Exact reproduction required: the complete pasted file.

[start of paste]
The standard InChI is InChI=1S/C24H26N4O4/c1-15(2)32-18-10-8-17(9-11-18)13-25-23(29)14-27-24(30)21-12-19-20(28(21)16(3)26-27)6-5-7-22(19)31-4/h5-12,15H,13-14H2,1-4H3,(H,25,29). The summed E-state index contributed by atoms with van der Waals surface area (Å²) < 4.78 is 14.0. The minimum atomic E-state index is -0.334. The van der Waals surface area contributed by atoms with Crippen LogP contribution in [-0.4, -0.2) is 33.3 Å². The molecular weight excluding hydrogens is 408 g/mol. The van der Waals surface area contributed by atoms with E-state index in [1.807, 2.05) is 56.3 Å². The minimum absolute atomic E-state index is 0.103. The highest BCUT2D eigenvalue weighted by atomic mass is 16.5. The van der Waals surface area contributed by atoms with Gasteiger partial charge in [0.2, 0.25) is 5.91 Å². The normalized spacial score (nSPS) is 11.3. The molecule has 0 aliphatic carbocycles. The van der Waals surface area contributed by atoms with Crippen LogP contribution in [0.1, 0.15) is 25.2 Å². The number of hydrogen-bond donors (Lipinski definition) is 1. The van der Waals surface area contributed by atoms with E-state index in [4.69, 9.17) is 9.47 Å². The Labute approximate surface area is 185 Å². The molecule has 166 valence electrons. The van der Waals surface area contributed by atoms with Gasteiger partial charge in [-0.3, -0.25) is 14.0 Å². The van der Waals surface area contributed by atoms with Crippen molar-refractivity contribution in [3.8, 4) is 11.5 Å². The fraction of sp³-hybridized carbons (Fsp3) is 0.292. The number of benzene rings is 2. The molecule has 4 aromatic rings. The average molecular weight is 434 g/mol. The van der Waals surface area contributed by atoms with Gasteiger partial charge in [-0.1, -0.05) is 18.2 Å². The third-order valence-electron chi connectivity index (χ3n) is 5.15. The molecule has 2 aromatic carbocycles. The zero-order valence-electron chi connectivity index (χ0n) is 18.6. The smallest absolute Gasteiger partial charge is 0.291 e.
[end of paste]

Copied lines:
The standard InChI is InChI=1S/C24H26N4O4/c1-15(2)32-18-10-8-17(9-11-18)13-25-23(29)14-27-24(30)21-12-19-20(28(21)16(3)26-27)6-5-7-22(19)31-4/h5-12,15H,13-14H2,1-4H3,(H,25,29). The summed E-state index contributed by atoms with van der Waals surface area (Å²) < 4.78 is 14.0. The minimum atomic E-state index is -0.334. The van der Waals surface area contributed by atoms with Crippen LogP contribution in [-0.4, -0.2) is 33.3 Å². The molecular weight excluding hydrogens is 408 g/mol. The van der Waals surface area contributed by atoms with E-state index in [1.807, 2.05) is 56.3 Å². The minimum absolute atomic E-state index is 0.103. The highest BCUT2D eigenvalue weighted by atomic mass is 16.5. The van der Waals surface area contributed by atoms with Gasteiger partial charge in [0.2, 0.25) is 5.91 Å². The normalized spacial score (nSPS) is 11.3. The molecule has 0 aliphatic carbocycles. The van der Waals surface area contributed by atoms with Crippen LogP contribution in [0.1, 0.15) is 25.2 Å². The number of hydrogen-bond donors (Lipinski definition) is 1. The van der Waals surface area contributed by atoms with E-state index in [4.69, 9.17) is 9.47 Å². The Labute approximate surface area is 185 Å². The molecule has 166 valence electrons. The van der Waals surface area contributed by atoms with Gasteiger partial charge in [-0.3, -0.25) is 14.0 Å². The van der Waals surface area contributed by atoms with Crippen molar-refractivity contribution in [3.8, 4) is 11.5 Å². The fraction of sp³-hybridized carbons (Fsp3) is 0.292. The number of benzene rings is 2. The molecule has 4 aromatic rings. The average molecular weight is 434 g/mol. The van der Waals surface area contributed by atoms with Gasteiger partial charge in [-0.1, -0.05) is 18.2 Å². The third-order valence-electron chi connectivity index (χ3n) is 5.15. The molecule has 2 aromatic carbocycles. The zero-order valence-electron chi connectivity index (χ0n) is 18.6. The smallest absolute Gasteiger partial charge is 0.291 e.